From their remotest origins, treaties have fulfilled numerous different functions. Their contents are as diverse as the substance of human contacts across borders themselves. From pre-classical Antiquity to the present, they have not only been used to govern relations between governments, but also to regulate the position of foreigners or to organise relations between citizens of different polities.
As the British government holds its first public inquiry into the conditions and nature of immigration detention, it is a good time to take stock of what we know about these controversial institutions.
With Scotland voting on independence on 18 September 2014, the UK coalition government sought advice on the relevant law from two leading international lawyers, James Crawford and Alan Boyle. Their subsequent report has a central argument. An independent Scotland would be separatist, breaking away from the remainder of the UK. Therefore, the latter (known as restUK or rUK) would be the continuator state – enjoying all the rights and duties of the existing UK.
The UK Government will no doubt be shocked if the referendum on 18 September results in a Yes vote. However, it has agreed to respect the outcome of the referendum and so we must assume that David Cameron will accept the Scottish Government’s invitation to open negotiations towards independence.
On 17 July 2014, the Namibian, a local daily in Namibia, reported a rather momentous event: the development of a biocultural community protocol of the Khoe community of the Bwabwata National Park — the first of its kind in Namibia.
Entry to the UK police force is changing. With Policing degrees are now available at over 20 universities and colleges across the UK – and the introduction of the direct entry scheme in a number of forces – fewer police officers are taking the traditional route into the force.
Maryland State Comptroller of the Treasury v. Brian Wynne requires the US Supreme Court to decide whether the US Constitution compels a state to grant an income tax credit to its residents for the out-of-state income taxes such residents pay on out-of-state income.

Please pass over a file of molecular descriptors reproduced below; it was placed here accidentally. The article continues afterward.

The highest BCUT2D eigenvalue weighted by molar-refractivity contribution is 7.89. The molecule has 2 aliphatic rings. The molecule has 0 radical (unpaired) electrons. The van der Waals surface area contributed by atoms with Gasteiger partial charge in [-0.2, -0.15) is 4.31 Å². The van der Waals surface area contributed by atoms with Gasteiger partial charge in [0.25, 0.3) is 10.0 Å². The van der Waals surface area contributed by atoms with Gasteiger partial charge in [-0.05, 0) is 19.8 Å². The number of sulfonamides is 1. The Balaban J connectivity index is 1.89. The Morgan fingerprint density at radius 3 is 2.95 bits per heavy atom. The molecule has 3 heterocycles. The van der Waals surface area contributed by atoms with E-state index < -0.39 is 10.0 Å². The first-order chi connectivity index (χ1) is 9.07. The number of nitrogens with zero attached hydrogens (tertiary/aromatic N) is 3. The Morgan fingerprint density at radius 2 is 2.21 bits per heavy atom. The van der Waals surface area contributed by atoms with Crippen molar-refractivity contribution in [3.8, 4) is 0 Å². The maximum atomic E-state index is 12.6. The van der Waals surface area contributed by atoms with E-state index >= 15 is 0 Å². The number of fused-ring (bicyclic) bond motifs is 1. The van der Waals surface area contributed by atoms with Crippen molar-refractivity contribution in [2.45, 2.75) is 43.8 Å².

The recent announcement made jointly by the Home Office and College of Policing is a vacuous document that will do little or nothing to change police practice or promote better police-public relations.
Imagine that you’re watching a movie. You’re fully enjoying the thrill of different emotions, unexpected changes, and promising developments in the plot. All of a sudden, the projection is abruptly halted with no explanation whatsoever.
With the 10th European Society of International Law (ESIL) Anniversary Conference just around the corner some key thinkers share their thoughts on what they think the future of international law looks like.
On August 23rd the United Nations observes the International Day for the Remembrance of the Slave Trade and its Abolition. In honor of this day, we have examined the history of slavery and its abolition, and have worked to shed light on contemporary slavery practices.
When it comes to assessing someone’s sincerity, we pay close attention to what people say and how they say it. This is because the emotion-based elements of communication are understood as partially controllable and partially uncontrollable.
Martin Partington discussed a range of careers in his podcasts yesterday. Today, he tackles how new legal issues and developments in the professional environment have in turn changed organizational structures, rules and regulations, and aspects of legal education.
As we enter the potentially crucial phase of the Scottish independence referendum campaign, it is worth remembering more broadly that political campaigns always matter, but they often matter most at referendums.
What range of career options are out there for those attending law school? In this series of podcasts, Martin Partington talks to influential figures in the law about topics ranging from restorative justice to legal journalism.
In the 1990s, policing in major US cities was transformed. Some cities embraced the strategy of “community policing” under which officers developed working relationships with members of their local communities on the belief that doing so would change the neighborhood conditions that give rise to crime.